“Almighty God, dear gentle father in heaven who sees all and knows all and loves all for the little sparrow falling in the sky.”
“Brimstone & Treacle”, 1982 (Sting), United Artists
The Movie Channel was a cineaste’s dream, upon starting in the early seventies, it quickly gained a reputation for showing foreign films, obscure and bizarre work from filmmakers such as Bertolucci, Visconti, and Waters, retrospectives of Truffaut, Hitchcock, Bogdanovich, and Cronenberg, and sometimes movies with specific themes. “Brimstone & Treacle” was part of a month-long retrospective of musicians in movies. Other movies featured were Alan Parker’s “The Wall”, Ken Russell’s “Tommy”, and “Quadrophenia”, to name a few.
A very young-looking and amiable Sting exits a church along with a gaggle of angelic altar boys, plucks a carrot from the dirt and chews on it. His Martin Taylor is a clever con artist and pickpocket who worms his way into the lives of a writer’s (Denholm Elliot) troubled family. He lies that he was engaged to their crippled and feeble daughter, Pattie, and while he provides them with false hope and religious succor, his true intention is to destroy them.
The movie and Dennis Potter’s screenplay take great pains to avoid calling Taylor out to be the Devil, but there is an “Exorcist”-like correlation between the infirm, invalidity of daughter Pattie and the need to believe she may be possessed by demons, and as “The Exorcist”, demonstrates, where science fails, people turn to scripture. Sting chews the scenery, the furniture, the windows, and the carpet as he summons up the Lord in prayer to cure the “touched” girl.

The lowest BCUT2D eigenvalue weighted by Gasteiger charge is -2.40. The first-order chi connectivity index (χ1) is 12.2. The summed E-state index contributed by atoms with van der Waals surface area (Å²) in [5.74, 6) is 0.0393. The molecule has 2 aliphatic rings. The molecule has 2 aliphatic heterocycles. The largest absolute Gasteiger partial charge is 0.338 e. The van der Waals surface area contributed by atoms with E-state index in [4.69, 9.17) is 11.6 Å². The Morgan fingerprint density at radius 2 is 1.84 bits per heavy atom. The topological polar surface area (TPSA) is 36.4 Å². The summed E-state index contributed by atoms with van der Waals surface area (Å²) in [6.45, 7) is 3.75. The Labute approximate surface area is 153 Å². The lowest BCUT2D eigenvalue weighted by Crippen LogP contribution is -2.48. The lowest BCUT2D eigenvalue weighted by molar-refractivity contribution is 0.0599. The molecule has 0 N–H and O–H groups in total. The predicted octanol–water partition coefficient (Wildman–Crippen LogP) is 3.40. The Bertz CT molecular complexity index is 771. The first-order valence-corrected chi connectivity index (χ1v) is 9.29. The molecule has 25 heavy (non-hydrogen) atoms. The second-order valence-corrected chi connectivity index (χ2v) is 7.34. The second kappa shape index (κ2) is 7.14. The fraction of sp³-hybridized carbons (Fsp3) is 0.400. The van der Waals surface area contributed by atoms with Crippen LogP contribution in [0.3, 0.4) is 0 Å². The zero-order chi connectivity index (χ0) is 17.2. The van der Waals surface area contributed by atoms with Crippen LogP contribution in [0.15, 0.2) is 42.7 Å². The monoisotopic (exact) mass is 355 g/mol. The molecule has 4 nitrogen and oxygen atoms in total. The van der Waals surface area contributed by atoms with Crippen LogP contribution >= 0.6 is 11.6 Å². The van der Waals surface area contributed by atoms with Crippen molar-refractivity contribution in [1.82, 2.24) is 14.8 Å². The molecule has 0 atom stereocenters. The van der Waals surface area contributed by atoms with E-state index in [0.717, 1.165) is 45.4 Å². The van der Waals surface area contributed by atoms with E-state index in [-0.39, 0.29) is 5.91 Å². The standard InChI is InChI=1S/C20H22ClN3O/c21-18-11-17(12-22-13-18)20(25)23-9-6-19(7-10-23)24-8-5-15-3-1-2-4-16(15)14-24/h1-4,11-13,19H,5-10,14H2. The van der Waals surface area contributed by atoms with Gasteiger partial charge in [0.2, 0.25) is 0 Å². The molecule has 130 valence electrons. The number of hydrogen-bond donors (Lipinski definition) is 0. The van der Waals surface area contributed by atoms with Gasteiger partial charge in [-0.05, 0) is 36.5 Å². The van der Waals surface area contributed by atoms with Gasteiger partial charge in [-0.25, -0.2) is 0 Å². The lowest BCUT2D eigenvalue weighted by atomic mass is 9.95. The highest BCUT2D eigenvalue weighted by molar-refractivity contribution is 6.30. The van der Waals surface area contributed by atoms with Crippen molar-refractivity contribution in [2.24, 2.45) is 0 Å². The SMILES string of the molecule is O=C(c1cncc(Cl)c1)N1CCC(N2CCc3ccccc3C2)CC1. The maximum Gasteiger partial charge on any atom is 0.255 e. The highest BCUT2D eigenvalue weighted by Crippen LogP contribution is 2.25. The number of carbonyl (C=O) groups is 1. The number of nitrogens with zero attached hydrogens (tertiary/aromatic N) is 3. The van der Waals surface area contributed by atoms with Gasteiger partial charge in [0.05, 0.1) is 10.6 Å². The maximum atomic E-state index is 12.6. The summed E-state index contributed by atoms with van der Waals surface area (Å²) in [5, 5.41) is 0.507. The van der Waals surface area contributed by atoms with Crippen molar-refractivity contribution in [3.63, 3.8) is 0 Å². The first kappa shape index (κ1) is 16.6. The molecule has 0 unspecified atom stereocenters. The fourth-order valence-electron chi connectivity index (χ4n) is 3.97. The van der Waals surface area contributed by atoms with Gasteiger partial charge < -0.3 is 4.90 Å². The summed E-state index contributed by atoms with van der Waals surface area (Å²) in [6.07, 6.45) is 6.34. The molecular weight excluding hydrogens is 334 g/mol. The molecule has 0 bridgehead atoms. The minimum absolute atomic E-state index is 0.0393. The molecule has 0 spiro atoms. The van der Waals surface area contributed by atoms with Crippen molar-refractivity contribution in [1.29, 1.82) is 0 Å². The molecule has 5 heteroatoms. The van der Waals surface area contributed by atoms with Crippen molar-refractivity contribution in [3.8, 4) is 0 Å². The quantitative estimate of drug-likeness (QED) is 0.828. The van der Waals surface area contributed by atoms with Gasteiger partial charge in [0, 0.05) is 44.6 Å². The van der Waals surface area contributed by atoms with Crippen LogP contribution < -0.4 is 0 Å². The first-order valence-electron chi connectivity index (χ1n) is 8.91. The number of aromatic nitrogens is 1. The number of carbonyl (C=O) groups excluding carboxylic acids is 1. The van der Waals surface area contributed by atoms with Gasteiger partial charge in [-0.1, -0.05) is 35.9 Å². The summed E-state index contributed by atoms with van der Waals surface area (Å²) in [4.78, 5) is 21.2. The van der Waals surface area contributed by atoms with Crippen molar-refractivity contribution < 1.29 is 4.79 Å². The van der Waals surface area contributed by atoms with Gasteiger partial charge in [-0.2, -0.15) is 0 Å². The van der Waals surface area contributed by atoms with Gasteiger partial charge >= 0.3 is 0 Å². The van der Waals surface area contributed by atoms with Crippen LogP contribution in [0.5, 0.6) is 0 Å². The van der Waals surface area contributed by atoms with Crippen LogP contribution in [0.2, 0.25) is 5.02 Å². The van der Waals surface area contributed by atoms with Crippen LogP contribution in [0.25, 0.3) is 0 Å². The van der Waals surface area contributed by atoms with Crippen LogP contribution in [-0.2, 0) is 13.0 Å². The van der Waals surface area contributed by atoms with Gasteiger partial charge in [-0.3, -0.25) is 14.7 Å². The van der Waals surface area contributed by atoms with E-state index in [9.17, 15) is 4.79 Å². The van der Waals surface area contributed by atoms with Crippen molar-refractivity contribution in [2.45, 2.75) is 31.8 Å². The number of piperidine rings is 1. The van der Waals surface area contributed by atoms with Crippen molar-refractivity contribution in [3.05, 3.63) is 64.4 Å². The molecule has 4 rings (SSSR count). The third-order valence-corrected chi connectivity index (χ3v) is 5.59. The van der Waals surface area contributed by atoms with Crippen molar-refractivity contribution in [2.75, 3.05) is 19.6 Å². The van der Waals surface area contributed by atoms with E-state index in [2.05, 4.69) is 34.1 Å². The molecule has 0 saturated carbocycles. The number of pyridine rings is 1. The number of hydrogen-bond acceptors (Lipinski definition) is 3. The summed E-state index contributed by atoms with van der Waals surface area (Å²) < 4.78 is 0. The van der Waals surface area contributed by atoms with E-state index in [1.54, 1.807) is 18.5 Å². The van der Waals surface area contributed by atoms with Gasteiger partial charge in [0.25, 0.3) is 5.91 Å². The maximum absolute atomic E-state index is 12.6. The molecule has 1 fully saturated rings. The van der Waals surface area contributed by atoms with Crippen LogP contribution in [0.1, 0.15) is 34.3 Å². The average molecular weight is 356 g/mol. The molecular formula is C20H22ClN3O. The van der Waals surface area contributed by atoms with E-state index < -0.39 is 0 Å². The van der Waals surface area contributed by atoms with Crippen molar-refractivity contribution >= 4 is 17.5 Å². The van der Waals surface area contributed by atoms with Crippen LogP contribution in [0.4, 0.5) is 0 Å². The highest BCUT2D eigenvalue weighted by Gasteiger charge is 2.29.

Denholm Elliot plays Tom Bates, a writer of sappy greeting cards. Joan Plowright is Norma Bates (cute), his clueless wife. I say clueless because she is blissfully unaware of what her husband gets up to most days: being principally the adventures of an older man whose interests are molestation, pederasty, and biblical text. The maudlin, overripe, and overdecorated atmosphere coupled with feverish, uncomfortable performances from the cast leads me to believe that the movie could be edited a hundred ways. What could’ve been a dark comedy, instead plays as a horror-infused MTV video (this was when MTV played music video, but so much has already been written about that unfortunate circumstance).
Dennis Potter’s work worries and intrigues me. As a playwright and television writer, he had always sought out irony at it’s purest, and he went out of his way to write unlikable characters with a tinge of talent to them; you can’t completely hate a Dennis Potter character. You’d have to hate the story, as the character propels the narrative so thoroughly. This is true for 1981’s “Pennies From Heaven” and later, “The Singing Detective”. A movie like “Brimstone & Treacle” could not be made today, or if it were, it would be quickly shelved in favor of something more antiseptic.
With a soundtrack that includes notable musical acts of the time like The Police, The Go-Gos, and Squeeze, the movie was publicized heavily on MTV, and several of the musical interludes in the movie look like standalone music videos, particularly Sting’s “Only You”. Director Richard Loncraine directed another favorite of mine, Michael Palin’s “The Missionary”. Denholm Elliot is known mainly for “Raiders of the Lost Ark” as Indiana Jones timid colleague, Marcus, as well as Dan Aykroyd’s loyal valet, Coleman, in “Trading Places”. Joan Plowright won two Golden Globe awards in 1992, for “Stalin” and “Enchanted April” (for which she also received an Academy Award nomination). Sting, I believe, is some sort of musician.
Our first cable box was a non-descript metal contraption with a rotary dial and unlimited potential (with no brand name – weird). We flipped it on, and the first thing we noticed was that the reception was crystal-clear; no ghosting, no snow, no fuzzy images. We had the premium package: HBO, Cinemax, The Movie Channel, MTV, Nickelodeon, CNN, The Disney Channel, and the local network affiliates. About $25-$30 a month. Each week (and sometimes twice a week!), “Vintage Cable Box” explores the wonderful world of premium Cable TV of the early eighties.